How To Recognize Burnout


Burnout manifests itself with underperformance, mood disturbance, reduced motivation, stomach problems, as well as fatigue, anxiety and depression.

It is seen in serious athletes training with high volumes and intensity with little recovery aka overtraining. It’s also experienced by various workers going through chronic life stresses and monotony: stressful job, divorce, kids, bills, nerve-wracking projects, little sense of self-worth etc.

What seemed like an easy task previously requires enormous efforts. Often, there’s psychological breakdown.

Recognizing burnout lets you stay away from injuries or pass the tipping point. This can mean extended years enjoying your work, exercise and family. A well-balanced person wants to recognize early symptoms, which lead to the question:

How do you Detect Burnout?

Symptoms above can be caused by infectious diseases, fevers, non-infectious diseases such as diabetes, or even eating disorders. It is therefore difficult to recognize. Many also underestimate long-term stress conditions.

The most common is through a Profile of Mood States questionnaire (wikipedia link), that lists 65 adjectives rated on a 5-points scale. The questionnaire was designed in the late 70s by teams of psychologists and is now used in workplaces to detect burn-outs as well as athletic overtraining.

I find the questionnaire extensive however impractical for daily use.

A more practical version has 6 questions which can be rated 1 = strongly disagree , 2 = disagree, 3 = neutral, 4 = agree, 5 = strongly agree

  • I slept well last night
  • I am looking forward today for what I have to do
  • I am optimistic about my future performance
  • I feel vigorous and energetic!
  • My appetite is great
  • I have little muscle soreness or other physical symptoms

Add up the answers and you should get a total number between 6 and 30

A score below 15 means burnout. For athletes, a score below 20 means overtraining. Action is required.

If you feel stressed or unenthusiastic when waking up, take this questionnaire to assess your current condition. If you have a GPS sports watch with a chest heart rate monitor, you can also use their stress score feature. Another alternative is HRV monitors such as the HRV4Training app or EliteHRV.

Overcoming Burnout

Overtraining or chronic stress is a difficult and complex subject. However, here are possible steps:

  • Check first with your doctor if it is a disease or something worse. This is an important step
  • Take steps into getting quality sleep.
  • Clean up your diet. Refined carbs lead to brain fog and lethargy.
  • If you are an overtrained athlete, decrease training volume and intensity and revise your training plan to make it less monotonous.
  • A few rest days or weeks can be required, if you are going through intense life stress, such as moving out or a new baby.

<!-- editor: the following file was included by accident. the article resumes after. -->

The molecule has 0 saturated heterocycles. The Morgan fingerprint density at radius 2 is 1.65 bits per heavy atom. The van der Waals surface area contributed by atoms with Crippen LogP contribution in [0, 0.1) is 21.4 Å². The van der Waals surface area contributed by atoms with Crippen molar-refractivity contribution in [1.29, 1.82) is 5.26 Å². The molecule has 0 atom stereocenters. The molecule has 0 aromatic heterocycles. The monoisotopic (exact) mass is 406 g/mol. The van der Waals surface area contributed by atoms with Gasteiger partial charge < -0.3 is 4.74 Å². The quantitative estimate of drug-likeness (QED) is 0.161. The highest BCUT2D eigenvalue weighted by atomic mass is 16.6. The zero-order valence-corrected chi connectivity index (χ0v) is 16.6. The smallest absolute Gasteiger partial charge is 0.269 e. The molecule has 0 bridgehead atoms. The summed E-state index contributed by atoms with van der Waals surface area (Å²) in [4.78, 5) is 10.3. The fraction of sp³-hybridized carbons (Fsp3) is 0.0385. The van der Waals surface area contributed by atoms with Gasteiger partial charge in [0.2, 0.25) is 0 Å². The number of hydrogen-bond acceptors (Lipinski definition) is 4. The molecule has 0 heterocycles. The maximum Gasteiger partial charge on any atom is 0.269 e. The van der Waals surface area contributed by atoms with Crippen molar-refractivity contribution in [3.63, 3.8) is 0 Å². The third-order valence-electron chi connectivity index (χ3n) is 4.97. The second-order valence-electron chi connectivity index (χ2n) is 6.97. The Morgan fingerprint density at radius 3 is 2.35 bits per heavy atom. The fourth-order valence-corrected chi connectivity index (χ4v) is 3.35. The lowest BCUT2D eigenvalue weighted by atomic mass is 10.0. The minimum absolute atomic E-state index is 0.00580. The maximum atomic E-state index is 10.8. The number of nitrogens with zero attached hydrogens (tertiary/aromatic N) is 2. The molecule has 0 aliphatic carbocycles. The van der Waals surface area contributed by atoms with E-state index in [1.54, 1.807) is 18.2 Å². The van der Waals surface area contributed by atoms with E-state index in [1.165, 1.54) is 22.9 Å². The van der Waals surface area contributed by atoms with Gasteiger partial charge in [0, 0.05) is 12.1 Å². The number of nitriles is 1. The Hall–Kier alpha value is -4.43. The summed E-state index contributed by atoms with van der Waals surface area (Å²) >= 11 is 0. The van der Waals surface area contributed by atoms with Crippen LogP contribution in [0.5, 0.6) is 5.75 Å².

• If you have a stressful job, see if you can give your whole best. Give it a shot. If work conditions do not improve, and your boss is unsatisfied, maybe it is time to look where your talent and energy is appreciated. You can also try to get a few days off and take less responsibilities, or undergo cognitive behavioural therapy.
  • If you are sedentary, look into getting regular moderate to strenuous exercise.
  • Look into active recovery techniques, such as yoga, meditation, or a walk in the forest

It’s also good to reach out to friends, family or a support group. Being part of a good social network and talking it out will help your mood and bring relief.

If you find yourself looking forward to the day and feel enthusiastic, this is a good sign of recovery.

Preventing Burnout

For athletes, the worst case scenario is repeating intense long workouts every day with little to no recovery for the muscle. A good training plan will have intense workouts mixed with slow recovery workouts as well as cross training and rest days.

It is important for everyone to take a rest day regularly.

Equally important is knowing how to recover and participating in enjoyable activities. Do activities that make you laugh, run, smile inside you, and make you feel happy.

Have you gone through overtraining or burnout? What steps did you take to overcome this state?

8 thoughts on “How To Recognize Burnout”

  1. I actually have felt the effects of overtraining/burnout. I was running a lot and doing a group fitness class (sometimes 2) every day a couple years ago. I loved it, but then I injured my hip – could barely bend over or sit up from bed – had to go to physical therapy – and now I am very cautious about letting my body rest and being more balanced! Another risk is going from a sedentary lifestyle to suddenly working out every day. You’re so right about the necessity of rest day :))

    Liked by 1 person

    1. Thanks for sharing your experience Jess ! I write a lot of things but it means much more when we can see how overtraining occur in real life


  2. Good to see I get top marks, 30/30. Wasn’t always that way though but I have worked on my nutrition over the last couple of years to help me get better recovery and lower my stress levels


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